I was devastated. I unfortunately knew cancer and the horrible side-effects of its treatment options all too well. I was scared and I was angry. Why Dani? She did not deserve this.
After she recovered from her surgery, Dani began a yearlong course of oral chemotherapy and steroids. We also got some good news. Dr. Weldy said Dani could return to her duties as a therapy dog when she felt ready. The children related to Dani in a whole new way. Ironically, Dani’s medications were the same as many of those prescribed to the children and produced similar side effects. Dani took the steroid prednisone, which the children have nick-named the "hungry medicine," because it stimulates your appetite significantly. Dani experienced nausea, fatigue and low blood counts; all side effects shared by the children. Dani was able to escape one major side effect however, hair loss. This was an advantage of being a short-hair dog but made Dani’s young patients a bit envious.
Dani finished her treatment just over a year ago and celebrated by being guest of honor at a party with the patients and staff at the Cancer Center. We had been through a year of trials and tribulations that had ended in triumph but the roller coaster ride did not end there.
In December of 1998 Cedars-Sinai put out a press release and Dani held an afternoon press conference. She appeared on all the evening newscasts and in the Los Angeles Times. From there, the popularity of Dani’s story snowballed and she has become quite the "media hound."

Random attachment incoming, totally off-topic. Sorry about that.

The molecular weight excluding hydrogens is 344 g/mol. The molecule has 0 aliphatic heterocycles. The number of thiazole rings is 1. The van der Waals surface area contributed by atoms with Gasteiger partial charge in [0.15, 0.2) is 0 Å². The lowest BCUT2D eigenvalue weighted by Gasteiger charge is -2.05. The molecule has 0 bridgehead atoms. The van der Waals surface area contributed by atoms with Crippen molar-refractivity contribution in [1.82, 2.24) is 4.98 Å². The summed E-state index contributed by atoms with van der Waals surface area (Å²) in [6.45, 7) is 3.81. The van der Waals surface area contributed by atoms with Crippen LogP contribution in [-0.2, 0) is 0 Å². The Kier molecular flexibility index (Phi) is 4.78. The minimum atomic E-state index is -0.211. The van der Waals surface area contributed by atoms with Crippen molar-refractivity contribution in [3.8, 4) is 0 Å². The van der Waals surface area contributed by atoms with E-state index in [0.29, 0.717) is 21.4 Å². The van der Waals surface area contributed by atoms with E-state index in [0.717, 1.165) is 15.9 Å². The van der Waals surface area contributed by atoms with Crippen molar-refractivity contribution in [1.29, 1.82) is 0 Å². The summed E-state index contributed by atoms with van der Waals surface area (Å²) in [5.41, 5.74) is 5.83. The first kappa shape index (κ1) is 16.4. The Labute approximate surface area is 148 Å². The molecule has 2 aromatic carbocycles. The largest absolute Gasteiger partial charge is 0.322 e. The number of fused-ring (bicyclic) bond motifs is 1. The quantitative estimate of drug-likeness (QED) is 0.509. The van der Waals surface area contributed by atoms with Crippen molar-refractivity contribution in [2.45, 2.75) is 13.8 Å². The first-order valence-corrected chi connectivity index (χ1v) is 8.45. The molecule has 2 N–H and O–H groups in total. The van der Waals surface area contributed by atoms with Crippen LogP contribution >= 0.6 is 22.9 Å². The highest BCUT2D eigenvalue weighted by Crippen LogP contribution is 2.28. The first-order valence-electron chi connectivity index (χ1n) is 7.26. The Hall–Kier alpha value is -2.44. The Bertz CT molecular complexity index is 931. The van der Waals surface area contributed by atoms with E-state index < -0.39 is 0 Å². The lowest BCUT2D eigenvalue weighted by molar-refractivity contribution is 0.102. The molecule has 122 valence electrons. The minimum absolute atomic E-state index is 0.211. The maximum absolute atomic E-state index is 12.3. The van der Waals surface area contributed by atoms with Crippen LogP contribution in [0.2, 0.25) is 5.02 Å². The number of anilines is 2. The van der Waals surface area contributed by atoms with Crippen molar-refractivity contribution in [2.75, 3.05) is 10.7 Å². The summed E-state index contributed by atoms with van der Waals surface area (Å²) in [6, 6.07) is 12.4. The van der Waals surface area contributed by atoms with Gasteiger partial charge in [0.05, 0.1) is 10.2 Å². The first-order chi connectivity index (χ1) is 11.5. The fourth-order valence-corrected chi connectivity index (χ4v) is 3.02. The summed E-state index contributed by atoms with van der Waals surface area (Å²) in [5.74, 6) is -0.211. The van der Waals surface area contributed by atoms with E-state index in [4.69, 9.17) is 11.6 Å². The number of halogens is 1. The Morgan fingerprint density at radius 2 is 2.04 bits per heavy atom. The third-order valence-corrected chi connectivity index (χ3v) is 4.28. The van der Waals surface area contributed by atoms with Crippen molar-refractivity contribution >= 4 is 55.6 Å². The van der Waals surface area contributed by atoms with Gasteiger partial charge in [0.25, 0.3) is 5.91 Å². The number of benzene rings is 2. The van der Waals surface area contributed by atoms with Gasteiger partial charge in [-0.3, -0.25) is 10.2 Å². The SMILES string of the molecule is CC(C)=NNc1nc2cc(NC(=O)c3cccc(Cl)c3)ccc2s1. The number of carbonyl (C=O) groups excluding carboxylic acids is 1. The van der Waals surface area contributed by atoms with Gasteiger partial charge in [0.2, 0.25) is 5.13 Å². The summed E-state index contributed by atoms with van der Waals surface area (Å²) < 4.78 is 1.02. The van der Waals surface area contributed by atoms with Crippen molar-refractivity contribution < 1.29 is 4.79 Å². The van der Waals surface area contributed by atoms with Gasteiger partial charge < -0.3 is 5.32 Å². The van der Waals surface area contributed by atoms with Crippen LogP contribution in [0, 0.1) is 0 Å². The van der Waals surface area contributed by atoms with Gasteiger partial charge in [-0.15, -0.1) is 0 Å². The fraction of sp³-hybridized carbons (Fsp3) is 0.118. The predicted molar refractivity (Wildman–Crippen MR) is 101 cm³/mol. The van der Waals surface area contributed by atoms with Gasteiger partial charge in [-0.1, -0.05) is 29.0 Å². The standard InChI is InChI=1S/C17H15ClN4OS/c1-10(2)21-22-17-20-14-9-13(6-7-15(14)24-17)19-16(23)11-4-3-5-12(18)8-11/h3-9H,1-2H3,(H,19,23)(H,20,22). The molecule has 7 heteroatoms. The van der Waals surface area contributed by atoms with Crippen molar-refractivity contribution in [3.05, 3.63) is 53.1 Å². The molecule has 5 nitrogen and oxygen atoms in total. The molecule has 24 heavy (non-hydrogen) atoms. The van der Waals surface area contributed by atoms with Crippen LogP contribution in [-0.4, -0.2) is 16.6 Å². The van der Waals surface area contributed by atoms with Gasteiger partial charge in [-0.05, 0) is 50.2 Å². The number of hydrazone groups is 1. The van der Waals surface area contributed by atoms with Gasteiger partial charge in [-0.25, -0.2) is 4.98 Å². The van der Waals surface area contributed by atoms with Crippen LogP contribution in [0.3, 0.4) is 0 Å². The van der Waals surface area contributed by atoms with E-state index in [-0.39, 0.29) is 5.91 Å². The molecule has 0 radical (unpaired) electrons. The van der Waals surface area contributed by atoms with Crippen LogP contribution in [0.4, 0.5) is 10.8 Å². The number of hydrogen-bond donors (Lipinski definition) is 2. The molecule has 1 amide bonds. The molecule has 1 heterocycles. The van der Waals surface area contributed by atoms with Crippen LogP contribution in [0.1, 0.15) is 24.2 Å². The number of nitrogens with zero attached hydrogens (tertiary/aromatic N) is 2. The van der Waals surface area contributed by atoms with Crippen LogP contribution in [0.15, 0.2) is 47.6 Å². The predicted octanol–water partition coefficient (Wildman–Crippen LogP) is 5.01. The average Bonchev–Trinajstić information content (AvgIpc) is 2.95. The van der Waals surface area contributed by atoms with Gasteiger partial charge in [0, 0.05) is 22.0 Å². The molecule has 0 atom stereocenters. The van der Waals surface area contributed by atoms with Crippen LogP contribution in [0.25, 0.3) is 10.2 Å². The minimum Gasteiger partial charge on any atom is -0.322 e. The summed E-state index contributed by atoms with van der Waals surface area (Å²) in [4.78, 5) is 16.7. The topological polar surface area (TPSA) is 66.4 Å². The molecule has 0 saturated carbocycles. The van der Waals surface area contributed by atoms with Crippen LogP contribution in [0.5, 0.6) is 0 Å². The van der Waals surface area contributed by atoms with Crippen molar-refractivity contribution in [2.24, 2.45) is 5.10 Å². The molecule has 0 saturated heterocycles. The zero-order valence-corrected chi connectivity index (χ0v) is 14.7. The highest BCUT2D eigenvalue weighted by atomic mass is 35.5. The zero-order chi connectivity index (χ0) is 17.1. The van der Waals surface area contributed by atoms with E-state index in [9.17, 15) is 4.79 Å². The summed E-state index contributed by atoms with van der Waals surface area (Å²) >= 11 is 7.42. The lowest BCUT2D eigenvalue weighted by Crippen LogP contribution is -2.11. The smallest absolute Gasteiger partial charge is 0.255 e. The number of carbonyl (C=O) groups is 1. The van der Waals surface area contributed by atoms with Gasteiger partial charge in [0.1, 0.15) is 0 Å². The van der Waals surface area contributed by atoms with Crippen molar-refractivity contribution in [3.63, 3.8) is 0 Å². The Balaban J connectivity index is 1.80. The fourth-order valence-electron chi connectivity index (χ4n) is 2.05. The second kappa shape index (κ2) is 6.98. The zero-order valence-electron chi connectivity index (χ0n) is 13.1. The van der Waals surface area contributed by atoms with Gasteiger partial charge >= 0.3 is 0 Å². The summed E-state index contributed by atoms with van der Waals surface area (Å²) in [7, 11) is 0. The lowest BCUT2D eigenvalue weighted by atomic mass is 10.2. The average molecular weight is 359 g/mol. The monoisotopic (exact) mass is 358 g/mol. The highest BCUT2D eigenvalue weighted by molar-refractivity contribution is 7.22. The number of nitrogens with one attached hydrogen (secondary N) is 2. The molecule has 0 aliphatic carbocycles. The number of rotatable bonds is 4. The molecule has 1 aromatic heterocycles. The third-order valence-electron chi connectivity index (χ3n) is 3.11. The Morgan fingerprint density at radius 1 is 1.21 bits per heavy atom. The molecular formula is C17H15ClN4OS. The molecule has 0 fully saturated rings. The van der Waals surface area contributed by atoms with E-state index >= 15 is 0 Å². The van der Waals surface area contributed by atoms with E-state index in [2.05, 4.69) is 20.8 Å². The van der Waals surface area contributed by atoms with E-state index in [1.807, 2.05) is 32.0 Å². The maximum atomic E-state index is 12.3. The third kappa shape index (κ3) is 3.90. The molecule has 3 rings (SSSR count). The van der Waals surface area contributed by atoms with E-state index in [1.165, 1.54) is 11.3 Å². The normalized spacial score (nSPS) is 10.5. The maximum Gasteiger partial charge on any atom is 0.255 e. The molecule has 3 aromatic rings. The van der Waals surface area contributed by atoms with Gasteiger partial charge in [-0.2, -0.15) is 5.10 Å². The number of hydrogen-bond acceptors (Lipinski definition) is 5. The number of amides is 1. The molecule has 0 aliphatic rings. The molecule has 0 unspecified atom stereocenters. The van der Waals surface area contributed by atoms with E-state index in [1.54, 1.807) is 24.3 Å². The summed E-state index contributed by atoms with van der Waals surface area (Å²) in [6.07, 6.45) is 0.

She appeared on the show, Animals Are People, Too, and in Dog Fancy and Pets: Part of the Family magazines. Each time she filmed and photographed with different children from the Cancer Center allowing them to be in the spotlight as Dani’s costars. Dani most recently appeared on ABC News 20/20. Her future projects include a segment on a PBS series, Dogs with Jobs and on Animal Planet. Both are due out later this year.
With all of the interviews and media attention has come one very difficult question, "What will you do when Dani needs to retire?" I hope that Dani can continue to touch and inspire her patients for as long as possible, but I have given the issue serious thought. I decided to start training another dog now so that Dani may help me through the process. Just after the new year we brought home Dexter, Dani’s new little brother. He and Dani are getting acquainted. Dexter has already brought out the puppy in his big sister. Dexter has awfully big paws to fill, but hopefully, in 2-3 years, when I have confidence in Dexter’s abilities as a therapy dog, Dani will be ready to enjoy her retirement.
(Lauri Seamark is a child life specialist at the Cedars-Sinai Comprehensive Cancer Center where she brings Dani to visit the patients every Thursday afternoon. To learn more about the therapy dog program at Cedars-Sinai call volunteer services at (310)423-5231.)
First published in August of 1999, The Pet Press has become THE only local resource for